NL: There is an intertwining of politics and aesthetics in the way you see, describe and experience breakdown, which serves as education for humanity/human beings/the human being/people, and which is at the same time political and aesthetic. Literature is education, too. This is what I was told in school. Some of the great literary works were intended as political projects. The intentional arrangement of words and texts is driven by the desire to express, communicate and keep track of the otherwise ungraspable, invisible traces of thoughts and sensations. It is the tool of the imagination. I think writing (fictional or non-fictional), for an author, is, first of all, self-education. It involves time management that comes with all its psychic complexities: spontaneity, intensity, duration, etc. This awareness of time is sometimes provoked by breakdown and despair of powerlessness. Writing is both action and execution, feeling and thinking in both intuitive and logical ways. You write a lot. I wonder in what ways does the constructive view of network influence your own writing, both in terms of the style and the topics you are dealing with?

GL: I see myself as a theorist, critic and activist. I have also done journalistic work, producing magazines and radio programs. I do not consider myself a writer of fiction, or non-fiction, for that matter. Here in the Netherlands, this is considered a calling, a profession, and I have never been part of that group (though some of my good friends are writers). You may notice that I do not consider myself an academic either and do not take part in their modes of text production, such as writing peer-reviewed journal articles. I somehow got involved in higher education when I was in my mid-forties.

However, I do love writing and producing books. The first one was collective research about a large blockade of a Dutch nuclear plant, in the late 1980s. I was 21 at the time. Since then I have produced many and this really helps you to get into the routine, from the very first outline to the launch, publicity and distribution. This taught me that writing is never merely a solitary activity. At the very moment you write, yes. But this is something of a luxury experience for me. In my case, the moments I can really focus and work for longer periods, without disturbance, on a text, are precious (and thus well prepared). It’s fine to be romantic about it, but the reality of the production is a different one.

What we do at our Institute of Network Cultures is that we demystify the making process and show how ‘publishing’ can be done in a more independent way. This is, in part, by sharing (technical-processual) knowledge, in part by showing that writing, in essence, is a social activity. Writers have their teachers, editors, publicists, designers, printers, sellers and platforms where they host their texts. And not to forget: their readers. Many of their roles have undergone profound technological changes over the past 50 years. I am not arguing that writers should have all these skills. Do-It-Yourself indy publishing is as much a social form as any other. But writers do have to get more digital skills to do their research, no doubt. With this, I do not only mean to find a proper response to the latest AI toys.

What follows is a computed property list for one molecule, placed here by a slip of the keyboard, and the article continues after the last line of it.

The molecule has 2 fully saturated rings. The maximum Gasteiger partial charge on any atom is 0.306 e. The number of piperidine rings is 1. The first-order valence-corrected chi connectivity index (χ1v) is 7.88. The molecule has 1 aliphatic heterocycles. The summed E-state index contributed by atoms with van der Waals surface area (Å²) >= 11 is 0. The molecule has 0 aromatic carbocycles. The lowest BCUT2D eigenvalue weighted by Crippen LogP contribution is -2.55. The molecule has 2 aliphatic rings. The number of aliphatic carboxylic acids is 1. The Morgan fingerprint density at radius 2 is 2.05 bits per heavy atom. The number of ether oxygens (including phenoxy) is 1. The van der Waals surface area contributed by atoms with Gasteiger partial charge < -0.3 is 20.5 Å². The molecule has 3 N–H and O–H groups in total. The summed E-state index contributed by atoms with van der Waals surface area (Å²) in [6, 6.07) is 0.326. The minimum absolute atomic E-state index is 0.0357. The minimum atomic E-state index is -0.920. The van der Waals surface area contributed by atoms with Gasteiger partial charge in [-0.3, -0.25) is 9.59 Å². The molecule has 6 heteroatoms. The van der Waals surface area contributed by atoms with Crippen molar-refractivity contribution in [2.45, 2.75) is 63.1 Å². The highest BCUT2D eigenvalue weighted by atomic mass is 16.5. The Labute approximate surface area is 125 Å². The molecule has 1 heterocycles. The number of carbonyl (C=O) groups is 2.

A content approach to answer your question is to look at the way I am trying to bring networks and the internet into my writing (as this has been my core topic for the past 30 years). I do not want to give the suggestion here that my approach is the only one. I just report what I am doing. I love the grand vistas of far-reaching systematic theories. But that’s not me. I am into essays, interviews, aphorisms, sloganisms, and memes. It is a privilege to develop critical concepts that people recognize, find useful and start to apply to their own activities such as „tactical media,“ „net criticism,“ „sad by design,“ or „internet extinction.“ I then blend those with snippets that I collect online. Sometimes I use quotes in case studies: online video, revenue models, selfies, Wikipedia etc. I always worked on specific, not general internet theory. What I still have not figured out is how all this relates to history writing. How to capture fast-changing real-time phenomena? Part of my work is to write chronicles of (European) critical internet culture. Indeed, I document but also leave room to anticipate. The better works remain untimely but this is next to impossible to predict in advance. The speculative Adilkno works of 30-35 years ago (the collective I was part of) is still relevant today, readers assure me, but this is due to its deliberative style to create ‘unidentified theoretical objects’.